Downtown Laguna theater project gets green light after appeal is withdrawn


An electric vehicle dealer’s plan for Laguna South Coast Cinemas will move forward after a historic preservation group withdrew an appeal to the Laguna Beach City Council on Tuesday.

Rivian and the Laguna Beach Historical Preservation Coalition reached an eleventh-hour deal on key aspects of the building’s restoration. Rivian has also pledged to nominate the Theater to the National Register of Historic Places and Laguna Beach Historic Register within two years.

Catherine Jurca, a Laguna Beach resident and Caltech English professor who appealed the project, thanked Rivian’s team for their commitment to incorporating the theater’s historic elements into their design.

“It’s unsurprising that with a project of this importance that there’s been a lot of speculation of the appeal and the coalition’s intentions,” Jurca said at Tuesday’s council meeting. “Our goal from the beginning has been to improve not derail this project. It’s never been our contention that Rivian’s project goals could not be met within the theater building or that Rivian couldn’t alter the building, nor that the building must continue to serve as a movie theater.”

Among a list of improvements, Rivian agreed to reconstruct the original marquee, Juliet balcony, and French doors to restore the theater facade’s original condition based on historical evidence. The auditorium’s plaster ceiling will also be reconstructed at the original height.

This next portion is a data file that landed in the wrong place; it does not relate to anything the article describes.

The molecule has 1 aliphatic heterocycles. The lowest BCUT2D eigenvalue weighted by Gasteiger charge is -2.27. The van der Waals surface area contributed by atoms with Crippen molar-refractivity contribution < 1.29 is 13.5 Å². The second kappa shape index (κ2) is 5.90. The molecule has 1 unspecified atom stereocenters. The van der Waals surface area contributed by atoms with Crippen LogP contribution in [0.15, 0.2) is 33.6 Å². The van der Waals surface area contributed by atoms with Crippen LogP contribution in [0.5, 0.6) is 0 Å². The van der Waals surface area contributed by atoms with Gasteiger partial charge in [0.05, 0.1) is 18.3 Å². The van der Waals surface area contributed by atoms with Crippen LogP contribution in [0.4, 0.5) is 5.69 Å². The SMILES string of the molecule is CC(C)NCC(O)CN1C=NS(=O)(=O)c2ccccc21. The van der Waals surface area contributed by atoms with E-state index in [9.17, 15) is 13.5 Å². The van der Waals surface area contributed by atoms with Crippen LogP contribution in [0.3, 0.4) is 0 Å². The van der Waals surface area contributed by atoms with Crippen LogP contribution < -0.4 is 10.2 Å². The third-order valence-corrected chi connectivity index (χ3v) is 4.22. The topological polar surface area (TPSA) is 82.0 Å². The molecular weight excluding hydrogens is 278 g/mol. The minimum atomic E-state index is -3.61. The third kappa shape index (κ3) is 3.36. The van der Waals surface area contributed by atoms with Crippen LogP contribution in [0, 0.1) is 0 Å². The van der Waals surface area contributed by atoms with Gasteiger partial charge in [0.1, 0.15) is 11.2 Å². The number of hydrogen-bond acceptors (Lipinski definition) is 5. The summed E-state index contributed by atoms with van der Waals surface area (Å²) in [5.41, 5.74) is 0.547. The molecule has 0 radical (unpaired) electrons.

The company plans to use the auditorium most days to educate the public about its mission to create sustainable products and electric vehicles. No vehicle transactions will be conducted on the property. Rivian also plans to host films and stage performances for the public as well as serving as a meeting space. The two-story building will also house retail and food and beverage components.

Theater owner Leslie Blumberg has shared her intention to restore and transfer two murals by early Laguna Beach Impressionist Edgar Payne to the Laguna Art Museum, Mayor Bob Whalen said. A third mural depicting romanticized life at an early Spanish mission was showcased by the Museum in 2017 after a lengthy restoration.

The project’s developers planned to host a ribbon-cutting by the end of this year but that timeline will need to be reevaluated, said Denise Cherry, senior director of design and facilities at Rivian.

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